“I don’t know if you can imagine losing your mind. My guess is that if you have never struggled with mental illness, you can’t. Speaking out of personal experience, my brain was probably the part of me I trusted the most, and took completely for granted….until it broke. And when mine broke, it was horrific. It felt horrific.
“Legs break,” people will say earnestly, trying to explain and to comfort: “If your leg was broken, everyone would be able to see it, so they wouldn’t think anything of it. Brains break too.”
It’s an analogy that I know is necessary. It can help people. But mental illness is much more than one of your organs malfunctioning. It’s your whole self being sucked into a cruel and relentless nightmare that you are powerless to get yourself out of. Perhaps at moments you can latch on to the idea that it’s not a nightmare based on present realities – that it is only the chemical product of synapses backfiring – but that only makes it worse because you still have to go through it, night after night, month after month. You’re still in a nightmare, a nightmare that seems infinitely more perverse because it’s not even real. You’re terrified and overwhelmed but outside the sun carries on shining and everything is ordinary. Everything seems calm, disturbingly calm. You can only conclude that the problem is you – you are broken, because how can you reasonably or practically separate yourself from your brain?
I fought against my illness so hard. I tried to defeat it. I tried to outthink it. I failed. It was much too big a storm, and it came inside – ferocious and clamouring. My mind was the storm.
I never imagined that I would lose my mind. I didn’t think it could happen to me. I thought – naively, probably – that God wouldn’t let things like that happen to his children. I’d envisaged serious personal suffering as a possibility – illness, loss – but never this: an apparently self-made prison where it’s impossible to distinguish between memories and nightmares, feelings and facts. Where you cannot ever finish one logical sequence of thought. Where you cannot communicate – understand, or be understood.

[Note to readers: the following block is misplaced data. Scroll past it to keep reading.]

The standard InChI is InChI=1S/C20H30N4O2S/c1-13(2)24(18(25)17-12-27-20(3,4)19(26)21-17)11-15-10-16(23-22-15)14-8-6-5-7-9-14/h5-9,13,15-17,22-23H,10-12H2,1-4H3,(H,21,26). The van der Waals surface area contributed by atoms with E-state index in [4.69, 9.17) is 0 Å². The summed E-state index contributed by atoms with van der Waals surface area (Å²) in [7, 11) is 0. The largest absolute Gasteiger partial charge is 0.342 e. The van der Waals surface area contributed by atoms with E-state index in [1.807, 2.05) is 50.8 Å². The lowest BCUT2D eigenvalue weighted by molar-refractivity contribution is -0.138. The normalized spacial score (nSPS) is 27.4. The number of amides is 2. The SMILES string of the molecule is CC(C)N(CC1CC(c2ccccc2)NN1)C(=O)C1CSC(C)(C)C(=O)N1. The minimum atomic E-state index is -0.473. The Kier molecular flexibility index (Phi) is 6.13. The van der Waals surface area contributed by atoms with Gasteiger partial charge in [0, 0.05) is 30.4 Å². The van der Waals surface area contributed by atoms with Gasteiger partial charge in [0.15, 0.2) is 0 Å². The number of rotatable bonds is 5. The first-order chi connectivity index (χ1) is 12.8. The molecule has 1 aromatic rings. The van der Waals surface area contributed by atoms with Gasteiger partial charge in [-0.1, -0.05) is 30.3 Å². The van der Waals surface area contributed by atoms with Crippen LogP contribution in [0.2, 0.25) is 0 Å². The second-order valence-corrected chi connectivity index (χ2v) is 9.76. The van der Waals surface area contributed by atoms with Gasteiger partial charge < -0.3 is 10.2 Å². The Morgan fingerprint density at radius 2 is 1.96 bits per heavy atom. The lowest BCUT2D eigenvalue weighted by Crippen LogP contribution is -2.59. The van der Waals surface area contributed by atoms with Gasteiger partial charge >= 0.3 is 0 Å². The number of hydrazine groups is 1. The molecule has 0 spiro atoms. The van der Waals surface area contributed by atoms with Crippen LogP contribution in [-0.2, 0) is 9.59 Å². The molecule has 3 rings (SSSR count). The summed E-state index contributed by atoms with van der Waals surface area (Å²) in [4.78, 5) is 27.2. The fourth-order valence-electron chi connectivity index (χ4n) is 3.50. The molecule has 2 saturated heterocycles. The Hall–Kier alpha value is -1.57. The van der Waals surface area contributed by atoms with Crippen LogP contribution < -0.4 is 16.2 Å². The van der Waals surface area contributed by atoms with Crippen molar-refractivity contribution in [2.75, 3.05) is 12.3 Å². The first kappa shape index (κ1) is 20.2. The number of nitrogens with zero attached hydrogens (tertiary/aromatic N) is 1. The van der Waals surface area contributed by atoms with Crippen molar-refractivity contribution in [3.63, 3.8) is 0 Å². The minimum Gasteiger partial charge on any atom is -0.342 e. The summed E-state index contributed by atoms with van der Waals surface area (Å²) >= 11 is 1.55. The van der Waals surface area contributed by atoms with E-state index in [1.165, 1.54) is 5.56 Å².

The experience itself was a profound shock, but what came afterwards was even more shocking.
I found that when all your foundations have been shaken up and smashed beyond recognition, something strangely beautiful comes out of the debris.
And that is the unchangeable love and acceptance of Jesus.
In my storm, he reached out and grabbed my feet. He did not discard me. He did not discount my fears or my feelings because they were ‘disordered’. He was with me and he defended me.
For me, being ill felt like balancing on the knife edge of complete terror. I wanted to curl up in a corner and cry. I wanted to scream my way through sleepless night after sleepless night. All of my senses were telling me to raise the alarm, to run, to lament. And yet I also knew that any behaviours that could be categorised as ‘disordered’ would end up being recorded and would be stuck onto me for the rest of my life – cold descriptions of symptoms in a world that seemed to have no ability to listen to or understand causes. So I bit down hard on my duvet at night. I tried to conceal my tears. I overacted “normal” with vicious rage.